BAE Systems prepares for support challenges
With the Wedgetail, Echidna, Prism and the ALR-2002 Electronic Warfare programs all approaching service, BAE Systems is now preparing the suppot environment which will sustain them.
With several new EWSP product families due to enter service over the next two to three years, BAE Systems Australia has begun preparing an in-service support environment to sustain them through their lives of type.
The company began establishing its EW Integrated Development and Sustainment System (EWIDSS) at its Edinburgh Parks, SA, facility earlier this year. Currently manned by a small team of four or five engineers, it is expected to grow over the next four years to around 20 people whose job it will be to develop, test and verify EW system software and upgrades and implement technology insertions.
The company currently operates a number of software development and support laboratories for its various key products - ALR-2001, ALR-2002, Prism and the Wedgetail and Echidna EWSP suites. As these products or families enter operational service the company plans to migrate the various laboratories into EWIDSS to provide a single, consolidated centre of expertise in EW software development.
The EWIDSS will form part of a triumvirate with DSTO's adjacent EW and Radar Division and the Joint EW Operational Support Unit (JEWOSU) at RAAF Base Edinburgh. While DSTO has an experimental focus, JEWOSU is responsible for developing and testing operational capabilities such as threat libraries. The EWIDSS will focus on supporting and upgrading operating system software. BAE Systems is hoping Defence will also support the EWIDSS with a regular stream of funding as an investment in the sustainment of the ADF's EW capabilities.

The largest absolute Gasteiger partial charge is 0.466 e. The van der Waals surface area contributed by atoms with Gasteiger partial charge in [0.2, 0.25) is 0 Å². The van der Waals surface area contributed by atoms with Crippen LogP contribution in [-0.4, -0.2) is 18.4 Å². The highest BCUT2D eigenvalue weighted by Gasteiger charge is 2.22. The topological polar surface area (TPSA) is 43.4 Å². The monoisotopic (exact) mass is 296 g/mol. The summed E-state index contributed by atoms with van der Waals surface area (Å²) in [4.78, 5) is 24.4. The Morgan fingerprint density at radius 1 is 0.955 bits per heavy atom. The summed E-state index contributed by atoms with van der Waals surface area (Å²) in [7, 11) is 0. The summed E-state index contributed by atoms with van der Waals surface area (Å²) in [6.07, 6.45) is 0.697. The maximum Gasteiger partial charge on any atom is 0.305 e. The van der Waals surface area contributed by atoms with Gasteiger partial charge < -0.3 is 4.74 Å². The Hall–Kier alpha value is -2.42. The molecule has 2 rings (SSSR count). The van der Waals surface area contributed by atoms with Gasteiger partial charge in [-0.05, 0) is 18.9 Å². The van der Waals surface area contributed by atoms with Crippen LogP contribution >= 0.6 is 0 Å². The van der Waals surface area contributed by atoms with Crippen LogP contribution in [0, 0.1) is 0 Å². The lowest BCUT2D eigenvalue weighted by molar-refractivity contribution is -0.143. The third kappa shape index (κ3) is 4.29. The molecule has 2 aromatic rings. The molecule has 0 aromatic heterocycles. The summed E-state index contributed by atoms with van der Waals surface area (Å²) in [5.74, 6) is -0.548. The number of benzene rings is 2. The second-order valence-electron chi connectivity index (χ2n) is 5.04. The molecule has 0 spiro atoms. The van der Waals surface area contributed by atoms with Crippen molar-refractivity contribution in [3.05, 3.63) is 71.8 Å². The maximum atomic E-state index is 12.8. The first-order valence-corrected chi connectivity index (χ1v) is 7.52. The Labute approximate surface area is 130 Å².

The EWIDSS will start to come into its own quite soon. While Prism has been in service for several years and is already supported through the company's existing product support set-up, the first of the RAAF's new Wedgetail AEW&C aircraft, and the EWSP suite which BAE Systems has developed for it, is scheduled for delivery in less than 12 months.
The company has delivered two EWSP suites to Boeing for installation on the two aircraft currently undergoing flight test in Seattle. BAE Systems was still carrying out integration of the ALR-2001-derived ESM system at the time of writing, and was expecting to undertake acceptance testing of this in early-mid 2006. Integration of the rest of the EWSP suite is nearly complete, the company says, and acceptance testing will begin early in 2006.
The ESM and EWSP suite are treated as slightly separate items; they are integrated directly with the Wedgetail mission system but are also able to operate semi-independently in the event of a mission system failure.
There are a number of other Wedgetail sales campaigns either under way or likely to start in the foreseeable future. Turkey plans to acquire its own EWSP suite for the four Wedgetail aircraft it has ordered, but BAE Systems has re-bid into Boeing to support the American prime contractor's tender for the recently revived Korean AEW&C program. The company has also made an EWSP suite proposal to Boeing for the anticipated Italian purchase of Wedgetail but the Italians are still dealing with budget and operational requirements issues so the sale may be some time off.
The Prism ESM system has been evolving steadily since it was installed on the Fremantle-class patrol boats over 15 years ago. It equips the RAN's Huon-class mine hunters and will also equip its 14 Armidale-class patrol boats with first deliveries scheduled for the second quarter of 2006 and final deliveries a few months later. Prism now also equips the Customs Service's Southern Ocean patrol vessel, the Oceanic Viking, to enhance her passive surveillance capabilities.
Prism also has prospects in the Navy's LHD program, the company believes. Subject to sight of the combat system specification and Operational Concept Document for these ships, BAE Systems believes that the baseline combat systems already installed on the two contenders could be enhanced cost-effectively with Prism and Nulka.